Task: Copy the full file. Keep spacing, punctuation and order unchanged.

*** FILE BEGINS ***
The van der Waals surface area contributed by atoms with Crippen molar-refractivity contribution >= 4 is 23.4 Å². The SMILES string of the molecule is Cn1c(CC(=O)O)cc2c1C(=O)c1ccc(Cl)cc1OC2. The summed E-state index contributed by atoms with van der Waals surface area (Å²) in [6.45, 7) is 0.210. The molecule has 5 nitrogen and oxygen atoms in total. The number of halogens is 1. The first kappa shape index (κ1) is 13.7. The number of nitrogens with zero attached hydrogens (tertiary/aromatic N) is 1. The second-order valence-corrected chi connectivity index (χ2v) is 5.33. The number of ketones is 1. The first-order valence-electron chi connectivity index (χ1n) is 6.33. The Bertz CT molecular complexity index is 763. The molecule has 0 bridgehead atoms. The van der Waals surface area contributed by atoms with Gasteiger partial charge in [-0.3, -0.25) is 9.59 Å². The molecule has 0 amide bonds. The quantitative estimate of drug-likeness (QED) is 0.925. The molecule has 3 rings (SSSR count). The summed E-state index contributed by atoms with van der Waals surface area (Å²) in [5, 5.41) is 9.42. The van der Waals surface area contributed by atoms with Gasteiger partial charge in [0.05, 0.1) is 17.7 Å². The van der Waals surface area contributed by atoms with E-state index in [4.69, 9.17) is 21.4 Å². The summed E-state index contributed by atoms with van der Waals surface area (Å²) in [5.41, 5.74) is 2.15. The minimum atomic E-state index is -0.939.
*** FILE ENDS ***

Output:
The van der Waals surface area contributed by atoms with Crippen molar-refractivity contribution >= 4 is 23.4 Å². The SMILES string of the molecule is Cn1c(CC(=O)O)cc2c1C(=O)c1ccc(Cl)cc1OC2. The summed E-state index contributed by atoms with van der Waals surface area (Å²) in [6.45, 7) is 0.210. The molecule has 5 nitrogen and oxygen atoms in total. The number of halogens is 1. The first kappa shape index (κ1) is 13.7. The number of nitrogens with zero attached hydrogens (tertiary/aromatic N) is 1. The second-order valence-corrected chi connectivity index (χ2v) is 5.33. The number of ketones is 1. The first-order valence-electron chi connectivity index (χ1n) is 6.33. The Bertz CT molecular complexity index is 763. The molecule has 0 bridgehead atoms. The van der Waals surface area contributed by atoms with Gasteiger partial charge in [-0.3, -0.25) is 9.59 Å². The molecule has 0 amide bonds. The quantitative estimate of drug-likeness (QED) is 0.925. The molecule has 3 rings (SSSR count). The summed E-state index contributed by atoms with van der Waals surface area (Å²) in [5, 5.41) is 9.42. The van der Waals surface area contributed by atoms with Gasteiger partial charge in [0.05, 0.1) is 17.7 Å². The van der Waals surface area contributed by atoms with E-state index in [4.69, 9.17) is 21.4 Å². The summed E-state index contributed by atoms with van der Waals surface area (Å²) in [5.41, 5.74) is 2.15. The minimum atomic E-state index is -0.939.